Upon further questioning, it became apparent that for the majority of the time and for most of her life, she hasn’t been able to breathe through her nose. Wow … what a revelation. I immediately asked for recommendations for an ENT via Facebook, and several people mentioned the same doctor. I wasted no time and called for an appointment.

At our initial appointment, the doctor did a scope to check the size of Piper’s turbinates. They were much larger than normal, so we were prescribed a nasal spray to see if this would help. We had a 6 week follow-up appointment and it was then that surgery was recommended: tonsil, adenoid, and turbinate surgery.

We were told that for the first 7 days, Piper would need to be out of school. For days 8-14, she would not be able to do any physical activity. Piper is on a competition dance team and she is right smack dab in the middle of her active season. Trying to find 2 weeks that she could sit out was a bit of a scheduling nightmare. (Yes, I completely realize that I’m working around a dance schedule to find time for a surgery, but in our house – that’s how it rolls.)

As luck would have it, it worked out that Piper could do a huge competition weekend, then have her surgery on the Tuesday following. She would miss that week of school and the next week was Spring Break! Perfect!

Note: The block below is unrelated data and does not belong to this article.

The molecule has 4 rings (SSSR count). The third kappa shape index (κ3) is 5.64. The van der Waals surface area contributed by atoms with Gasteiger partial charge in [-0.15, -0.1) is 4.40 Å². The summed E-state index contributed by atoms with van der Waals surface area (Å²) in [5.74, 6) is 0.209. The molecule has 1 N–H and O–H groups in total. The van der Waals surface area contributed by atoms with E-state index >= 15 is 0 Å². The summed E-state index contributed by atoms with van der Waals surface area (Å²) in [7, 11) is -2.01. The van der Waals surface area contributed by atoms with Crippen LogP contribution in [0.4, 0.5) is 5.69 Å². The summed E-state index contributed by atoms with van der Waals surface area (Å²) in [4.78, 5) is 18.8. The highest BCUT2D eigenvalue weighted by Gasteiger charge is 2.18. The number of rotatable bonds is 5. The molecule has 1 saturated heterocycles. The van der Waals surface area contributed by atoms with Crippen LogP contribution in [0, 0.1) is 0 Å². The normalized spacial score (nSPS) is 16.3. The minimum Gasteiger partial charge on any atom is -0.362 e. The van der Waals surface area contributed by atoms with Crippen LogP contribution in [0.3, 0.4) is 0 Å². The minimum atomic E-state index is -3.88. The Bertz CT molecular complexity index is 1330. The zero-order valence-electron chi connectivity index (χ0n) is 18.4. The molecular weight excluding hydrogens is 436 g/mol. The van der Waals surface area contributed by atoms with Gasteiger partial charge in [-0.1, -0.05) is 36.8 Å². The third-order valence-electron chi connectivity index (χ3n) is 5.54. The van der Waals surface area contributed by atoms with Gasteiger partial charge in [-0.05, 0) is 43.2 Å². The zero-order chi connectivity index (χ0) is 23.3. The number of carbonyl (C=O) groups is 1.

In the days leading up to surgery, she began to have some questions.  

1. Will I have an IV? I scoured the internet and found that for this surgery and with children, most often the kids are put to sleep with gas and then the IV is inserted (after they are asleep). This came true in our case. (And, no, it doesn’t hurt when they take it out.)

2. Can I take something with me into surgery? Piper was at a hospital, not a surgical center – not sure if that makes a difference or not, but Piper was allowed to take her favorite blanket and keep it with her the entire time. That thing is her lifeline. She is instantly comforted when it is near.

Surgery montageDay 1 – Surgery Day: The surgery took approximately 1 hour. Only 1 of us was able to go back with Piper to get her ready. I asked three different times for them to get Don and send him back, but that didn’t happen. If we had it to do again, I would be more firm that both parents go back. After surgery, two of us were able to visit Piper in the recovery room. My son, Avery, was quite concerned about Piper, so he and I went back. Once she was awake, the nurses had Avery assist with feeding her popsicle. Our doctor suggests that all children stay in recovery for 2 hours before being released to go home.

After we got home, Piper was very alert and chatty. Whispery-chatty, but certainly happy. She napped a bit on and off, but was happy just watching TV and hanging out. Initially, she could breathe through her nose perfectly, but as it began to swell – she wasn’t able to any longer.